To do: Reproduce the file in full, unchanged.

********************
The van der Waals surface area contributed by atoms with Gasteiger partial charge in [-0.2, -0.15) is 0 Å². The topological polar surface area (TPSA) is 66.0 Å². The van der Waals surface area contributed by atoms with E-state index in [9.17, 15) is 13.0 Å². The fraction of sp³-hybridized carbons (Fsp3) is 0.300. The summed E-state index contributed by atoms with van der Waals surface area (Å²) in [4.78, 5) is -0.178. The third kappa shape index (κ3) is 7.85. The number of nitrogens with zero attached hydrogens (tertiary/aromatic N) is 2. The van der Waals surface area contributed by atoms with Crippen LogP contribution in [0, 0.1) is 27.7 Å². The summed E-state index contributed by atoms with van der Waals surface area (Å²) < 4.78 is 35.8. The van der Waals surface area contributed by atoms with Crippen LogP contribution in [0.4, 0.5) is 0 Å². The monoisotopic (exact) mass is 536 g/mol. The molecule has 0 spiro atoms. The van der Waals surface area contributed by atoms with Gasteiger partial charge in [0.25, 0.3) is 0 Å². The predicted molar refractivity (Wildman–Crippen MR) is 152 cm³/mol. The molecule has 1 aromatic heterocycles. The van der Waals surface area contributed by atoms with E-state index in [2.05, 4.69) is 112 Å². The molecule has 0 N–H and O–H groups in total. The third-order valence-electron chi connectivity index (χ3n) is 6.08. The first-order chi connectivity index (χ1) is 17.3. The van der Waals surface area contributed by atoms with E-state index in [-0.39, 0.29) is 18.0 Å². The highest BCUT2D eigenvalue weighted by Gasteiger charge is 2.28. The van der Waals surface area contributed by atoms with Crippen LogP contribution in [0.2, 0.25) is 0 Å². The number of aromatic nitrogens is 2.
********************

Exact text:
The van der Waals surface area contributed by atoms with Gasteiger partial charge in [-0.2, -0.15) is 0 Å². The topological polar surface area (TPSA) is 66.0 Å². The van der Waals surface area contributed by atoms with E-state index in [9.17, 15) is 13.0 Å². The fraction of sp³-hybridized carbons (Fsp3) is 0.300. The summed E-state index contributed by atoms with van der Waals surface area (Å²) in [4.78, 5) is -0.178. The third kappa shape index (κ3) is 7.85. The number of nitrogens with zero attached hydrogens (tertiary/aromatic N) is 2. The van der Waals surface area contributed by atoms with Crippen LogP contribution in [0, 0.1) is 27.7 Å². The summed E-state index contributed by atoms with van der Waals surface area (Å²) < 4.78 is 35.8. The van der Waals surface area contributed by atoms with Crippen LogP contribution in [0.4, 0.5) is 0 Å². The monoisotopic (exact) mass is 536 g/mol. The molecule has 0 spiro atoms. The van der Waals surface area contributed by atoms with Gasteiger partial charge in [0.25, 0.3) is 0 Å². The predicted molar refractivity (Wildman–Crippen MR) is 152 cm³/mol. The molecule has 1 aromatic heterocycles. The van der Waals surface area contributed by atoms with E-state index in [2.05, 4.69) is 112 Å². The molecule has 0 N–H and O–H groups in total. The third-order valence-electron chi connectivity index (χ3n) is 6.08. The first-order chi connectivity index (χ1) is 17.3. The van der Waals surface area contributed by atoms with E-state index in [-0.39, 0.29) is 18.0 Å². The highest BCUT2D eigenvalue weighted by Gasteiger charge is 2.28. The van der Waals surface area contributed by atoms with Crippen LogP contribution in [0.2, 0.25) is 0 Å². The number of aromatic nitrogens is 2.